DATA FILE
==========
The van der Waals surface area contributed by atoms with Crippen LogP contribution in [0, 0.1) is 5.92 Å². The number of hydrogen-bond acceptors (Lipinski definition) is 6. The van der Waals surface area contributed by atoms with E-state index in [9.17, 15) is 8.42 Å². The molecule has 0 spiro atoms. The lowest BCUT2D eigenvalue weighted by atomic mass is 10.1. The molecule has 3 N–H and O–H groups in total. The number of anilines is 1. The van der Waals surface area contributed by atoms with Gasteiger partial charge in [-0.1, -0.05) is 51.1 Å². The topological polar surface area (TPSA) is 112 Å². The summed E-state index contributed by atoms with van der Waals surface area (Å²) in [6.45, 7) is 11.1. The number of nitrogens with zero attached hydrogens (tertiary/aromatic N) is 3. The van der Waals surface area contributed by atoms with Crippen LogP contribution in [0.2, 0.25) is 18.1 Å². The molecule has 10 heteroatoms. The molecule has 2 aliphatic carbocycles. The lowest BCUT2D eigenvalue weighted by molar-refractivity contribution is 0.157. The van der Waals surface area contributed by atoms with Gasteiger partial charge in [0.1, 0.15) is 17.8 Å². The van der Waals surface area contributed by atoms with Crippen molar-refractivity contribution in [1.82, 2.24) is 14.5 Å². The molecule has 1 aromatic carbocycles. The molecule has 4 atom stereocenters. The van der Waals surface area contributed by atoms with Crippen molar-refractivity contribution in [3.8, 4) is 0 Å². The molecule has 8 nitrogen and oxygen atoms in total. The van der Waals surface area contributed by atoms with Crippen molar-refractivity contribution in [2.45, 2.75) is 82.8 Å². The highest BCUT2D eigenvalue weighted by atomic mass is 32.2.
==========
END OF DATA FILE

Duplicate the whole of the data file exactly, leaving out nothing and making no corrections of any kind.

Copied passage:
The van der Waals surface area contributed by atoms with Crippen LogP contribution in [0, 0.1) is 5.92 Å². The number of hydrogen-bond acceptors (Lipinski definition) is 6. The van der Waals surface area contributed by atoms with E-state index in [9.17, 15) is 8.42 Å². The molecule has 0 spiro atoms. The lowest BCUT2D eigenvalue weighted by atomic mass is 10.1. The molecule has 3 N–H and O–H groups in total. The number of anilines is 1. The van der Waals surface area contributed by atoms with Gasteiger partial charge in [-0.1, -0.05) is 51.1 Å². The topological polar surface area (TPSA) is 112 Å². The summed E-state index contributed by atoms with van der Waals surface area (Å²) in [6.45, 7) is 11.1. The number of nitrogens with zero attached hydrogens (tertiary/aromatic N) is 3. The van der Waals surface area contributed by atoms with Crippen LogP contribution in [0.2, 0.25) is 18.1 Å². The molecule has 10 heteroatoms. The molecule has 2 aliphatic carbocycles. The lowest BCUT2D eigenvalue weighted by molar-refractivity contribution is 0.157. The van der Waals surface area contributed by atoms with Gasteiger partial charge in [0.1, 0.15) is 17.8 Å². The van der Waals surface area contributed by atoms with Crippen molar-refractivity contribution in [1.82, 2.24) is 14.5 Å². The molecule has 1 aromatic carbocycles. The molecule has 4 atom stereocenters. The van der Waals surface area contributed by atoms with Crippen molar-refractivity contribution in [3.8, 4) is 0 Å². The molecule has 8 nitrogen and oxygen atoms in total. The van der Waals surface area contributed by atoms with Crippen molar-refractivity contribution in [2.45, 2.75) is 82.8 Å². The highest BCUT2D eigenvalue weighted by atomic mass is 32.2.